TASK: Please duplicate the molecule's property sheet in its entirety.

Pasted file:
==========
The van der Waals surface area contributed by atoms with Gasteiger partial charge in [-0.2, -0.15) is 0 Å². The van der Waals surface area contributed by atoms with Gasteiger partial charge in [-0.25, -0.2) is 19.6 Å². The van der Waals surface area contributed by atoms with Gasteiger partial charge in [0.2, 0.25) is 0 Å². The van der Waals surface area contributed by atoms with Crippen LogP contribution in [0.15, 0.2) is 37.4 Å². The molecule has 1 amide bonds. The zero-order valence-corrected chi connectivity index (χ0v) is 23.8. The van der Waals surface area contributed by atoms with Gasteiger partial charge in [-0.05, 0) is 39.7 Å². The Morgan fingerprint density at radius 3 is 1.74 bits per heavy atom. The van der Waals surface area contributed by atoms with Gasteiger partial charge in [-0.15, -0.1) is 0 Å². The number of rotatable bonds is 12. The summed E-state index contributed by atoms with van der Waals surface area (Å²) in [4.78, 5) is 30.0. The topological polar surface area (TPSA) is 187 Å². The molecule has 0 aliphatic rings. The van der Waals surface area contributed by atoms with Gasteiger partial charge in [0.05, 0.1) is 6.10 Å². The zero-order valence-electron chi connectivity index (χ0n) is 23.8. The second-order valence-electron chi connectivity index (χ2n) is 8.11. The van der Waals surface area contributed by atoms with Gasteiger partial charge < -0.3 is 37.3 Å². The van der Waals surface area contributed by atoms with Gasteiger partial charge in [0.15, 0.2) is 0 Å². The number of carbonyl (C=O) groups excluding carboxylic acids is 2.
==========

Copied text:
The van der Waals surface area contributed by atoms with Gasteiger partial charge in [-0.2, -0.15) is 0 Å². The van der Waals surface area contributed by atoms with Gasteiger partial charge in [-0.25, -0.2) is 19.6 Å². The van der Waals surface area contributed by atoms with Gasteiger partial charge in [0.2, 0.25) is 0 Å². The van der Waals surface area contributed by atoms with Crippen LogP contribution in [0.15, 0.2) is 37.4 Å². The molecule has 1 amide bonds. The zero-order valence-corrected chi connectivity index (χ0v) is 23.8. The van der Waals surface area contributed by atoms with Gasteiger partial charge in [-0.05, 0) is 39.7 Å². The Morgan fingerprint density at radius 3 is 1.74 bits per heavy atom. The van der Waals surface area contributed by atoms with Gasteiger partial charge in [-0.15, -0.1) is 0 Å². The number of rotatable bonds is 12. The summed E-state index contributed by atoms with van der Waals surface area (Å²) in [4.78, 5) is 30.0. The topological polar surface area (TPSA) is 187 Å². The molecule has 0 aliphatic rings. The van der Waals surface area contributed by atoms with Gasteiger partial charge in [0.05, 0.1) is 6.10 Å². The zero-order valence-electron chi connectivity index (χ0n) is 23.8. The second-order valence-electron chi connectivity index (χ2n) is 8.11. The van der Waals surface area contributed by atoms with Gasteiger partial charge < -0.3 is 37.3 Å². The van der Waals surface area contributed by atoms with Gasteiger partial charge in [0.15, 0.2) is 0 Å². The number of carbonyl (C=O) groups excluding carboxylic acids is 2.